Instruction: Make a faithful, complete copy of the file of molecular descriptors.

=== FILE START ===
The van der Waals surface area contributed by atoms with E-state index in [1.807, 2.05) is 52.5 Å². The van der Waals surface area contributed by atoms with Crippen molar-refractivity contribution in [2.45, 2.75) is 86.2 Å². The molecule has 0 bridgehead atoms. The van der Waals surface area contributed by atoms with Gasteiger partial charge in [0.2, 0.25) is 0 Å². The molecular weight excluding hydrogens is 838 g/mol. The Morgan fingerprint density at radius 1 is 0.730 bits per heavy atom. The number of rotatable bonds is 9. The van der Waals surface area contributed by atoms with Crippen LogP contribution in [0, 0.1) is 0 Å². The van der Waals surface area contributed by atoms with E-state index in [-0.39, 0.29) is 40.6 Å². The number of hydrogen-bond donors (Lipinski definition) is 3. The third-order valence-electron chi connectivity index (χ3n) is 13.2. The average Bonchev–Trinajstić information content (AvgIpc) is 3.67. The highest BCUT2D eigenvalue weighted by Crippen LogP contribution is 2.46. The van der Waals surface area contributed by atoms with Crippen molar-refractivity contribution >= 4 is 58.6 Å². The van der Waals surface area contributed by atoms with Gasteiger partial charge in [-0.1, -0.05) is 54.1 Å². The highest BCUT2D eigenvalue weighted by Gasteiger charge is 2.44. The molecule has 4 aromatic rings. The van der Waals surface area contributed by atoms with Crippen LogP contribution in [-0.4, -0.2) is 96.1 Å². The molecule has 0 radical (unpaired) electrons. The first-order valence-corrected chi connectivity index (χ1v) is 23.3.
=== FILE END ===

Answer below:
The van der Waals surface area contributed by atoms with E-state index in [1.807, 2.05) is 52.5 Å². The van der Waals surface area contributed by atoms with Crippen molar-refractivity contribution in [2.45, 2.75) is 86.2 Å². The molecule has 0 bridgehead atoms. The van der Waals surface area contributed by atoms with Gasteiger partial charge in [0.2, 0.25) is 0 Å². The molecular weight excluding hydrogens is 838 g/mol. The Morgan fingerprint density at radius 1 is 0.730 bits per heavy atom. The number of rotatable bonds is 9. The van der Waals surface area contributed by atoms with Crippen LogP contribution in [0, 0.1) is 0 Å². The van der Waals surface area contributed by atoms with E-state index in [-0.39, 0.29) is 40.6 Å². The number of hydrogen-bond donors (Lipinski definition) is 3. The third-order valence-electron chi connectivity index (χ3n) is 13.2. The average Bonchev–Trinajstić information content (AvgIpc) is 3.67. The highest BCUT2D eigenvalue weighted by Crippen LogP contribution is 2.46. The van der Waals surface area contributed by atoms with Crippen molar-refractivity contribution >= 4 is 58.6 Å². The van der Waals surface area contributed by atoms with Gasteiger partial charge in [-0.1, -0.05) is 54.1 Å². The highest BCUT2D eigenvalue weighted by Gasteiger charge is 2.44. The molecule has 4 aromatic rings. The van der Waals surface area contributed by atoms with Crippen LogP contribution in [-0.4, -0.2) is 96.1 Å². The molecule has 0 radical (unpaired) electrons. The first-order valence-corrected chi connectivity index (χ1v) is 23.3.